Your Credit Resource
Should you be concerned with your dateís credit scores?
Q. I have excellent credit, but I just learned that the woman Iím dating does not. Right now, I donít see this as a problem, since my good credit gives me access to what I need. Should I worry about someone elseís credit?
A. This depends on whether you want the relationship to progress. If so, you’d be wise to consider your girlfriend’s credit scores, and here’s why.
People who get married or have a committed relationship often acquire things with credit as they build their lives together—even if they’re not planning to do so at the outset. If you eventually decided to buy a home or car together, a prospective lender will look at your high credit scores—and your girlfriend’s low ones, too. As a result, your girlfriend’s poor credit may prevent you from qualifying for the loan you want or need.
If you need both your income and hers to qualify for a home loan, for example, her credit problems could prove so damaging that her income wouldn’t be considered as part of the loan process. If this happens, then you’d be left trying to qualify for a loan on your income alone, or forget buying a new home altogether.
Though you’re working in smaller dollar amounts, the same scenario can play out for a new car, should you decide to buy one together. What happens if your girlfriend can’t qualify for a car loan? Are you willing to buy a car together if it means that the loan will have to be in your name? What if the relationship falls apart, and you’re stuck with all the payments?
Since your girlfriend’s credit could eventually have a negative impact on you, I think it would be wise for you to find out what caused her credit problems in the first place. Was it due to a one-time life event that was out of her control? (A serious accident, for instance.) Or are her credit problems a result of poor decisions, such as overspending or making late payments? What is she doing right now to improve her credit situation? The answers to these questions reveal information that will eventually affect your relationship.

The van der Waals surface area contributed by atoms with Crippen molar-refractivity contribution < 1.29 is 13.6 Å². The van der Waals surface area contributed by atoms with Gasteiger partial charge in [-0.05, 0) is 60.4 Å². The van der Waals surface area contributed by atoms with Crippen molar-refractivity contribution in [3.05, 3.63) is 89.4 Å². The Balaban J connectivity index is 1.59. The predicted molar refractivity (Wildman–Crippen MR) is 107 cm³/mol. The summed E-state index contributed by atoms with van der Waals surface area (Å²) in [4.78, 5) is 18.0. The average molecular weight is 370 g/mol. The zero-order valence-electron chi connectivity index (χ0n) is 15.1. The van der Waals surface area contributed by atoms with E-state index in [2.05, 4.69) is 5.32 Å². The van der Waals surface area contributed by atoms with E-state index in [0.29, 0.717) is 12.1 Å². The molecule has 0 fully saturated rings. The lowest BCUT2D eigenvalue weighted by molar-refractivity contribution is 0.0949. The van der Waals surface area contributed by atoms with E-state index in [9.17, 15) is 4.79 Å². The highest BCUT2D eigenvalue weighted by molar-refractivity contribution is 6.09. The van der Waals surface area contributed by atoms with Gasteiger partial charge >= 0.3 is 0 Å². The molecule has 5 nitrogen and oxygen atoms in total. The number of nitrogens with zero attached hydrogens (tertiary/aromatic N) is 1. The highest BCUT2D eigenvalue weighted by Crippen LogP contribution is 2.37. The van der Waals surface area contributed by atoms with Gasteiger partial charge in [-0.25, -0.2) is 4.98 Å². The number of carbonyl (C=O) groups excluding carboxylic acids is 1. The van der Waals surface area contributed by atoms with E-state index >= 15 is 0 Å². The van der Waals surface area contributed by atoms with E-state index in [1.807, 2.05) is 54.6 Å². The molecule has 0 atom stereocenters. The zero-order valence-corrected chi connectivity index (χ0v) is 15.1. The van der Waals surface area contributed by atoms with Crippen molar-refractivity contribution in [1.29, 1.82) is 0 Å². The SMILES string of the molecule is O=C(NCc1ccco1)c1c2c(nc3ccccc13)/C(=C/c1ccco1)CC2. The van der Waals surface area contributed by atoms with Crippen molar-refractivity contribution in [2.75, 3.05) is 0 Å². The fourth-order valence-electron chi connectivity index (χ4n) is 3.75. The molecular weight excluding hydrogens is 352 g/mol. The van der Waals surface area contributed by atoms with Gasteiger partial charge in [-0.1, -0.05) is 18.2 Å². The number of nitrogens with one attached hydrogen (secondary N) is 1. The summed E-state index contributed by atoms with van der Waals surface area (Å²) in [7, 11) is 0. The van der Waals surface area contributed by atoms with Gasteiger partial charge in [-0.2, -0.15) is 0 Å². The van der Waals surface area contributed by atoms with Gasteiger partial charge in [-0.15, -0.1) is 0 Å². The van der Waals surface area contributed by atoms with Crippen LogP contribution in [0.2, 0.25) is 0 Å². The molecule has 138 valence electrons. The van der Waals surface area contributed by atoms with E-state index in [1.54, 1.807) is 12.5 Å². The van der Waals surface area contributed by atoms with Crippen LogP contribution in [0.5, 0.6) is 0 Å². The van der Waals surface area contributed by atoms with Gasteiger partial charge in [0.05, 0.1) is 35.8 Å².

In fact, research confirms that differing credit scores among couples can spell future trouble. In 2015, the Division of Research and Statistics and Monetary Affairs of the Federal Reserve Board of Washington, DC published a report titled “Credit Scores and Committed Relationships.” Based on data from 12 million Americans over 15.5 years, the report reflects that couples with differences in their credit scores are highly predictive of subsequent separation. A couple with an initial difference in credit score of 66 points is almost 25 percent more likely to separate during the second, third, and fourth year of their relationship. On the other hand, couples with higher credit scores are more likely to maintain their committed relationships.
People don’t enter a relationship thinking it will end. We are optimistic about the future. But that doesn’t mean we should overlook the signs that are before us if we want a relationship to last.
Bonnie Spain is the executive director of Consumer Credit Counseling Service of the Black Hills, a United Way member agency. For more information, email firstname.lastname@example.org.
The material in this transmission is provided for personal, non-commercial, educational, and informational purposes only. ACCE makes no representations or warranties with respect to the accuracy or completeness of the contents of this transmission and assumes no responsibility for errors, inaccuracies, omissions, or any inconsistency herein. You should consult a professional where appropriate.
© 2016 Consumer Credit Counseling of the Black Hills